[sdiy] Outside Synth DIY topics but could be of some interest..

Brian Willoughby brianw at audiobanshee.com
Thu Dec 23 00:29:40 CET 2021

On Dec 22, 2021, at 13:53, Ben Stuyts <ben at stuyts.nl> wrote:
> On 22 Dec 2021, at 22:31, Brian Willoughby <brianw at audiobanshee.com> wrote:
>> There is at least one company making battery boosters. These are extremely thin brackets that fit around each standard size of battery, and boost the voltage from dying batteries to normal. I'm not sure what kind of supply they use, but they work with most "dead" batteries. A serious advantage is that they work with devices (such as remote controls) where external power jacks are not available.
> If you are referring to the Batteriser, those have been thoroughly debunked. See https://duckduckgo.com/?q=batteriser+debunk

Well, I own a set of four of the Batteriser in AA size, and this debunking hasn't stopped them from working!

Either I missed the claim that 80% of the power of a battery remains after it's "dead" ... or I simply never believed it. I would expect that far less than 50% remains, and probably usually less than that.

Hackaday is a great site for fun, but they really are amateur. The "debunking" assumes that the device(s) they tested represent all devices, and that's far from the case. In my experience, devices vary *widely* in the minimum voltage they need from a battery in order to operate.

The most annoying variance is that some devices require a minimum voltage that's greater than rechargeable batteries. Many of the "advanced" lithium or rechargeable batteries that I buy are rated at 1.2 V on the case, where basic batteries are rated at 1.5 V. I have several devices that will not work at all with the 1.2 V batteries, so I either have to use basic 1.5 V batteries or use the Batteriser to boost the voltage.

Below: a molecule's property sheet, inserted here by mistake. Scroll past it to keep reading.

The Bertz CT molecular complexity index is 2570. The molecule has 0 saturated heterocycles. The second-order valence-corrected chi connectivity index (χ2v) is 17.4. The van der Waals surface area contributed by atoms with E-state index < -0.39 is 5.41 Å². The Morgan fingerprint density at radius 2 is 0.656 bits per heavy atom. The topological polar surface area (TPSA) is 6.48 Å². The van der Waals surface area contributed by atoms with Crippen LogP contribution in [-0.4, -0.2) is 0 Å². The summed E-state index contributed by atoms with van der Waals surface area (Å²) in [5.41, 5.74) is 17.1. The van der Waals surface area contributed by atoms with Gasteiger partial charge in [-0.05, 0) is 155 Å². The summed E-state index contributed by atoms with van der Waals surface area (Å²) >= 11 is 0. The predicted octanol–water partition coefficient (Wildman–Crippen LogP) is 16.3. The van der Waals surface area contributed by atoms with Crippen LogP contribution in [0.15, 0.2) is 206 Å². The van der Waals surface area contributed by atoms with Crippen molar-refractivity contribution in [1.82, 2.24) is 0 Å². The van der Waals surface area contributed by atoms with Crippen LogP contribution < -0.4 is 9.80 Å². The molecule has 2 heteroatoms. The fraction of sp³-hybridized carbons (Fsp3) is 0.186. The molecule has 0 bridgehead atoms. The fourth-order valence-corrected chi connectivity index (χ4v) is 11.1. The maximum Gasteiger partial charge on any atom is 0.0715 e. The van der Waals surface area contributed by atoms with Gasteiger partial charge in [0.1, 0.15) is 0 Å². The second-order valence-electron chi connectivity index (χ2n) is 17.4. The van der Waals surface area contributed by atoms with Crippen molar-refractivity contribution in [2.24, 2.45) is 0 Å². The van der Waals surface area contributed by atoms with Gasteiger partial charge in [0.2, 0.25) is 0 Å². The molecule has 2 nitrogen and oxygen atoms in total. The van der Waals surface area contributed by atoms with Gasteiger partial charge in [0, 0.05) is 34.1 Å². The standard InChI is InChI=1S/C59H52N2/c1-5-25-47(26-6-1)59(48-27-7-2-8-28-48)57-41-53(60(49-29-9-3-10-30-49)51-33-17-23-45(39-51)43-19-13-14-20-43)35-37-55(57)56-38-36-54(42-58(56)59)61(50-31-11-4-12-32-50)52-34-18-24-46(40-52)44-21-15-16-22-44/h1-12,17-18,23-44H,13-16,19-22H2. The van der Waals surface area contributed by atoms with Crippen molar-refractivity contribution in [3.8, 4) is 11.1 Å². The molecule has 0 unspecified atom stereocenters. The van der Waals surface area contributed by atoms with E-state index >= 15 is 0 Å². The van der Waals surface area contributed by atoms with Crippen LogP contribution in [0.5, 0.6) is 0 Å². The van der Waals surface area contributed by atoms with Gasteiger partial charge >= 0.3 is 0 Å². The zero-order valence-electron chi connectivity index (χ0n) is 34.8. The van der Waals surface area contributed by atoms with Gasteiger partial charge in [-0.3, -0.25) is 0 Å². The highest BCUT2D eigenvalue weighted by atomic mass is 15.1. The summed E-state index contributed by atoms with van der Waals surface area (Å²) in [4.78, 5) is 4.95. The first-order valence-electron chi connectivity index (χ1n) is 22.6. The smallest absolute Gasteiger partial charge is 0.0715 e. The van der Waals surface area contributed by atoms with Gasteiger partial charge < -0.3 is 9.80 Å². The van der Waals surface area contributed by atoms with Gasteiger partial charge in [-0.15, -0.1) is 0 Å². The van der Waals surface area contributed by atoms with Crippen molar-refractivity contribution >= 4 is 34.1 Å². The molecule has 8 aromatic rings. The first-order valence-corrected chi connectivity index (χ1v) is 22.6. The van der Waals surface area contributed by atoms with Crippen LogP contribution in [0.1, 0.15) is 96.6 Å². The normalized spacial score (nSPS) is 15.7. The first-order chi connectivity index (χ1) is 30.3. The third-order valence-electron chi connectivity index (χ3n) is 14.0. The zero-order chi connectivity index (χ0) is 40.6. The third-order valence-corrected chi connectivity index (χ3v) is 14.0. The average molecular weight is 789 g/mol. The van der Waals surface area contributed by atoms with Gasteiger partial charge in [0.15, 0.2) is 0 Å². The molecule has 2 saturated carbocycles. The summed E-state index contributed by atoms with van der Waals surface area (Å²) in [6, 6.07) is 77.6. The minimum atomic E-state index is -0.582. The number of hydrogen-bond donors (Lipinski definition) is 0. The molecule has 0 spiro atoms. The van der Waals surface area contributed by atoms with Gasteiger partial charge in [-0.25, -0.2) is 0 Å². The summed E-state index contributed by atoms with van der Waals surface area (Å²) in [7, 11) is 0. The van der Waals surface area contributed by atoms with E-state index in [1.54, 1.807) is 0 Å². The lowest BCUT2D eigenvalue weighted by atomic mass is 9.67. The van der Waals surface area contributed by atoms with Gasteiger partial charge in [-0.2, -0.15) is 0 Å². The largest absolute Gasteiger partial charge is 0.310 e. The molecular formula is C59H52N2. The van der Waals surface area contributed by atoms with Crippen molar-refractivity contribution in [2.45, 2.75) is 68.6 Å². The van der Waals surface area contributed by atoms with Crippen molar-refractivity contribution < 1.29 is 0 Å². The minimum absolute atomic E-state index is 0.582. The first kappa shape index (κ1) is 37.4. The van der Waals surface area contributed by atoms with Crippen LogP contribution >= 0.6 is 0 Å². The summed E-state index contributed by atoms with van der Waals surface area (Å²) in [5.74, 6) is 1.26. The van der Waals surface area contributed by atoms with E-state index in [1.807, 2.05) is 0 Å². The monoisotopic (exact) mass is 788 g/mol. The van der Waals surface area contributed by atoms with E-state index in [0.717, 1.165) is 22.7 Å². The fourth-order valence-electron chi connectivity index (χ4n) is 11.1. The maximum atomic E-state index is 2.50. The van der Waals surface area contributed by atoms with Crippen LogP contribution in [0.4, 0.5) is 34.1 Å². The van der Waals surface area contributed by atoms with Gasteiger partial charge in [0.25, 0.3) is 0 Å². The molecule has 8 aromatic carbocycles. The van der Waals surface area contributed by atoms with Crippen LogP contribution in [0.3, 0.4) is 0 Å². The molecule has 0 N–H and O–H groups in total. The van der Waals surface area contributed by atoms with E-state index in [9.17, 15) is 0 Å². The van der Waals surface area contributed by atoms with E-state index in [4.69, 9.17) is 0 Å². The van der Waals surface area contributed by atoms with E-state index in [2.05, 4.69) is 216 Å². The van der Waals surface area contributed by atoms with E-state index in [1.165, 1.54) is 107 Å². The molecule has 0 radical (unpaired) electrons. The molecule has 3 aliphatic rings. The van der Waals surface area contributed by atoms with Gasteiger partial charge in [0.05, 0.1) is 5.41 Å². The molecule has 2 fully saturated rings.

I think that a fair "debunking" would need to survey far more real-world devices than Hackaday tested. I suspect that their example is not in the majority. That said, the "80% of your dead battery's original power is still available" is not mathematically true, except perhaps in one product design out of millions. Regardless of whether there's 80% remaining, or just a measly extra little bit remaining, the Batteriser does turn a non-working battery into a working battery.

Even though they "work" ... I wouldn't recommend the Batteriser. The biggest reason is that they fit too tightly into a battery compartment and are almost impossible to insert, much less remove. They are incredibly thin, but the whole circuit fits on the + side of the battery, adding a bit too much length for many devices. You can force them in, but it's not a good idea.

However, getting back to the OP: The only reason I brought this up was for the idea of using an automatically-self-adjusting switching supply design to extract energy from batteries with insufficient voltage. I'm thinking that you could do a lot if you circumvent the sizing constraints of the Batteriser and used a fancy inductive voltage booster that can boost more than double voltage.


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